I first came across this project last year on Little Green Notebook, and I finally tried this out myself! It’s an inexpensive way to make a custom roman shade for any window out of any fabric you want. All you need are some inexpensive mini-blinds, your fabric of choice (enough to cover the blinds when fully let out), fabric craft glue like Fabri-tac (not hot-glue), scissors, a tape measure, and any trim you’d like to add.
You’ll want to do this on a flat surface, where you can lay the blinds out easily (for me, this was our floor in the dining room).
First, measure your window length and figure out how many folds you’d like in your blind. Because of my window length, I put mine at every 9 and a half inches (make sure the number you choose divides equally into the length of your window). That meant that I would only need 3 slats plus the bottom rail (four total including the rail).
Next, after you let your blinds out fully and lay them flat, you’re going to cut away the tilt-cords. These are generally the outside cords connected to the ladder-like cords that support the slats. Make sure you do NOT cut the lift cord, which is generally in the center. I just cut down one side, snipping away as I went down the blind. After you are finished, your blind slats will not be supported from underneath any longer. Trim away the cords at the top of the blind and the bottom so that all you’re left with is the center lift-cord.
Now you’ll need to take off the bottom rail. This was kind of difficult on mine because the lift cord was knotted into the plastic plugs in the rail. I had to pop out the plugs, dig out the knots, cut them, and then I could fully remove the plugs from the rail. Set the rail and plugs aside. Remove all the mini-blind slats that you don’t need – for me, it was all but 3. Re-attach the rail to the shade and lift-cords so that it is about an inch longer than your window. Re-knot the lift cords into the plugs if necessary. Trim away any extra length left from the lift cords.
Now you have the skeleton for your shade! Trim your fabric to the size you need for the blind, plus 2 to 4 inches to fold over as a hem on all sides. Lay this fabric face down on your work surface, and then lay the blinds face down on top of them. Fold over and glue a hem with the couple inches on top. Glue this hem to the top rail of the blinds making sure to not cover any areas that you may need clear to hang the blinds up. On each side, fold over the fabric the inch or two you’ve alloted to cover the edges. I glued my side seams down until I got to the position of my first slat.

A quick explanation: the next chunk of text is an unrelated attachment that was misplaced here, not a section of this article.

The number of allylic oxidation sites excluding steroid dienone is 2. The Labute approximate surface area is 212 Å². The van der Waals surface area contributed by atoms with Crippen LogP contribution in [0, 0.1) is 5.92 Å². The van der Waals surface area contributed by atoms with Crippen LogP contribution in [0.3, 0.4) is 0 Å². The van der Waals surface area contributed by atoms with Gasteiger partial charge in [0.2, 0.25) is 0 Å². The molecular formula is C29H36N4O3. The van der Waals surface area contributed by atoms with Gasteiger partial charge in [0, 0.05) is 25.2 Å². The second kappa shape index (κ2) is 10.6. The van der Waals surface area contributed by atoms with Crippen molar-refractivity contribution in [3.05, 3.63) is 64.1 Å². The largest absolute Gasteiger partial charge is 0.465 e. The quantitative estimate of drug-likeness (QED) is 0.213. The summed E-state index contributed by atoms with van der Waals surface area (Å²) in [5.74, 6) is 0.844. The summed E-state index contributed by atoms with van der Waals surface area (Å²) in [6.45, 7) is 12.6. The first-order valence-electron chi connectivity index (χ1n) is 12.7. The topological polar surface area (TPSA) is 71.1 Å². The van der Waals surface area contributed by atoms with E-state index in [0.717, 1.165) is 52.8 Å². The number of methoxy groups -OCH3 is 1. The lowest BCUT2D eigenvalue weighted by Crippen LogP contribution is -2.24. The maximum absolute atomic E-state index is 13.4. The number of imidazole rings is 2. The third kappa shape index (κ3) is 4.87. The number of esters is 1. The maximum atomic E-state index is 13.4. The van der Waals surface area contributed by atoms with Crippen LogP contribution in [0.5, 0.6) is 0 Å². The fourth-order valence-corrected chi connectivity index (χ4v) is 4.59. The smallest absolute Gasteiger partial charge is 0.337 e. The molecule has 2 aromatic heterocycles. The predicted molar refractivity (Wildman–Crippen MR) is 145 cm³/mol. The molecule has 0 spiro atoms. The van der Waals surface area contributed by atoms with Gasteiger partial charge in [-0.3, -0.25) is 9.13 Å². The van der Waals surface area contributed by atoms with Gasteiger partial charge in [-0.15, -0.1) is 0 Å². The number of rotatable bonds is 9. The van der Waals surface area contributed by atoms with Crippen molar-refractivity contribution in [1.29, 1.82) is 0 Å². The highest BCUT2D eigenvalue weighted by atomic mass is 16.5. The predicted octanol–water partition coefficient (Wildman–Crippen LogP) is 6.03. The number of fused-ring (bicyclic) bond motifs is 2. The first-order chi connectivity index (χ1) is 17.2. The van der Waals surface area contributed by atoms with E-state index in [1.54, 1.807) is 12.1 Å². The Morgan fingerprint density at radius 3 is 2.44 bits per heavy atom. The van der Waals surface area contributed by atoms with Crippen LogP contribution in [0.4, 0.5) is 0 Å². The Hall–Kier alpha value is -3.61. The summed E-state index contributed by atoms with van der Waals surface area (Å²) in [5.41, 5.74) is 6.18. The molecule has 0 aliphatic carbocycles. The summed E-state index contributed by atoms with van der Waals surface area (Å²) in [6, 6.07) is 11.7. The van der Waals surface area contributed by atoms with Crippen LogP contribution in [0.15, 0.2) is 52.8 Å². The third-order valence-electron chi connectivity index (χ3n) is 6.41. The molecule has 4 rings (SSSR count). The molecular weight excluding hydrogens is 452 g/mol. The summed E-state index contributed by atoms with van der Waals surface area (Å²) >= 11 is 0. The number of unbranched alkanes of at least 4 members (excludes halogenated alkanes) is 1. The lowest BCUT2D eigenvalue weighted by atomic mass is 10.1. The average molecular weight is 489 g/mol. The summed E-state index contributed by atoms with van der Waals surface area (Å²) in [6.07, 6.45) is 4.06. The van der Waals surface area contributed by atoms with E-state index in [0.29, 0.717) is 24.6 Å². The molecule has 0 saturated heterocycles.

Making sure to measure carefully from each side so that it’s straight and even, position your slat convex side down on the fabric. Glue into place without getting glue onto the lift cords. If you glue the lift cords and they do not move, you will not be able to raise your shade up and down.
Continue this process down the shade until you get to the bottom. Fold up and glue the hem, then glue to the edge of the bottom rail.
After letting it fully dry, you’re ready to add any trim that you want to the front and hang!
I wish I had been more careful when laying out my slats and glueing into place. It was only afterwards that I realized that they were not all in line going down (they were straight going across, but the edges of the slats didn’t line up perfectly when going down). I will be honest and say that this wasn’t quite as easy as I had thought it would be. And it definitely helped to have an extra set of hands!
Now that it’s hanging up, I really like how it turned out! It looks great, raises and lowers easily, and brings some color and pattern into our little kitchen!
Has anyone else tried this? If you have, or if you do, send me your pictures! I’d love to see them!